It would be a mistake to think that anything was decided yesterday. It almost certainly was already decided. The Justices don’t really care what attorneys think. After all, who’s wearing the Black Robe, and who is only wearing a suit? The Robes tell the Suits what the law is, not the other way around.

Next, although it was frustrating not to hear the anti-mandate lawyers citing real Covid statistics, there are two good reasons why they didn’t. First, the case has to be decided on the LEGAL issues at this stage. So it doesn’t matter how dangerous or harmless Covid is right now. They didn’t waste their limited time arguing about that.

Second, the lawyers are only supposed to talk about facts that are in the record from the earlier hearings. I get it, the pro-mandate lawyers broke this rule a lot, but it has no legal effect. The Justices are supposed to ignore facts not in evidence. A lawyer’s remarks aren’t evidence. Again, the anti-mandate lawyers did the right thing by using their time on the legal issues and not irrelevant fact issues – even though the optics were poor. Finally, the phenomenon where some of the Justices were talking over each other was more an artifact of having a phone hearing where they couldn’t all see each other. It happens; don’t read anything into it. It’s just a frustrating part of hearings where parties are on the phone and on a clock.

I will allow that one of the anti-mandate lawyers seemed to be struggling a bit. I won’t say which one out of professional courtesy. But I frequently felt that I wished I were handling those arguments; meanwhile reminding myself that it always looks easier when someone else is doing it. The liberal Justices weren’t making thing easy.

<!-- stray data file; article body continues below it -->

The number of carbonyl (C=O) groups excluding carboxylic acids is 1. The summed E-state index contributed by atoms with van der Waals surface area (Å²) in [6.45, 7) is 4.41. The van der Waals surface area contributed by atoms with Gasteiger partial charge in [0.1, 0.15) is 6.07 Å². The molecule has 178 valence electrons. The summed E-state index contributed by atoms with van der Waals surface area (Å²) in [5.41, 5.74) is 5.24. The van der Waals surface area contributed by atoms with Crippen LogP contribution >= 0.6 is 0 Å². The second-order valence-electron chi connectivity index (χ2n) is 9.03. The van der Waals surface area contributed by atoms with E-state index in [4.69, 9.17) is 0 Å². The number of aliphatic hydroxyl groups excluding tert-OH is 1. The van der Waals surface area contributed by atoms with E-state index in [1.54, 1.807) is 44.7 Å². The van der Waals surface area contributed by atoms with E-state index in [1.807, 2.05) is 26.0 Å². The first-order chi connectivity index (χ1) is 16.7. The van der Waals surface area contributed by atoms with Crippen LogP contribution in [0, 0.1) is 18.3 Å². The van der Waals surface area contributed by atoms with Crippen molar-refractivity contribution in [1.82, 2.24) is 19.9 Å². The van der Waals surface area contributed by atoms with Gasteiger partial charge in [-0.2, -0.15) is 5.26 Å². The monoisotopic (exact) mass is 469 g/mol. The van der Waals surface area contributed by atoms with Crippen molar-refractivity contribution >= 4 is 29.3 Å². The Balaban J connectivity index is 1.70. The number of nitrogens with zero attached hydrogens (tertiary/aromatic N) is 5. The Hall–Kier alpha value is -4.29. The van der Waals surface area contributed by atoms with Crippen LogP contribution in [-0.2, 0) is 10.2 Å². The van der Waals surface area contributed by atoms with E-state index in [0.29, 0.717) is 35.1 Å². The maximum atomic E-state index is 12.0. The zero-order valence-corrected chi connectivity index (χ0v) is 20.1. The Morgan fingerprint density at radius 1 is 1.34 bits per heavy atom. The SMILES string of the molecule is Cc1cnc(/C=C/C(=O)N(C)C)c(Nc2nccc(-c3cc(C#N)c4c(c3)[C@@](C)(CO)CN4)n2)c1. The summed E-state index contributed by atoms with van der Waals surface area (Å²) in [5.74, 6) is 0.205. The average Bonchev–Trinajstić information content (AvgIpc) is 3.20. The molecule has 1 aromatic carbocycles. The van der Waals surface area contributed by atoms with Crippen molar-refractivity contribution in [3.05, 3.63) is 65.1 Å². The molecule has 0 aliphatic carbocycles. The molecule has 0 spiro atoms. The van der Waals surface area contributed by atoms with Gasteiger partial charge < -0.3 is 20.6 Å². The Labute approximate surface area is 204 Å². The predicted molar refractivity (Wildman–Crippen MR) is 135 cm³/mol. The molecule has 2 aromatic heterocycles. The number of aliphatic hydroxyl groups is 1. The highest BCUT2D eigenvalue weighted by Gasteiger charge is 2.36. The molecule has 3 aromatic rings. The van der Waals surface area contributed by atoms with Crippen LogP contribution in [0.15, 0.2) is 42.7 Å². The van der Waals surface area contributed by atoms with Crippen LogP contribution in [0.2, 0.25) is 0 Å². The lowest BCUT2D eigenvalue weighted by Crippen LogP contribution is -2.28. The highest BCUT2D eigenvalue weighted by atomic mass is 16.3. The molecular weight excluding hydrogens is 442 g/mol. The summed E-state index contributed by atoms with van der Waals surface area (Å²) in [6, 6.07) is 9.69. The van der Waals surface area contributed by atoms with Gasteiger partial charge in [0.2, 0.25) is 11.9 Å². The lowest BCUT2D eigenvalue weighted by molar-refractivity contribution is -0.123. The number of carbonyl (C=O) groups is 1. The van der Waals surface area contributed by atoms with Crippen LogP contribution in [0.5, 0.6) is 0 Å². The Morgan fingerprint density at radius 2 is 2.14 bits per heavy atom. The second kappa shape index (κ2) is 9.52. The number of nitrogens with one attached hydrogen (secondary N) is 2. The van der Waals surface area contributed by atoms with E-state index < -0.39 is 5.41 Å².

The bottom line is: the government lawyers argued that the Court should adhere to the LITERAL language of the OSHA and CMS statutes, which can be read — if you squint hard enough — to authorize injections. The States’ lawyers argued that the Court should recognize that Congress never intended those statutes to give OSHA and CMS authority to order mass vaccinations, and apply doctrines used to control executive agency overreach.


According to Supreme Court custom, the Justices probably held a meeting after the oral arguments to take a straw vote and see if they already have a consensus. Given the emergency nature of the two mandates and their short fuses, the Justices know that they have to rule quickly.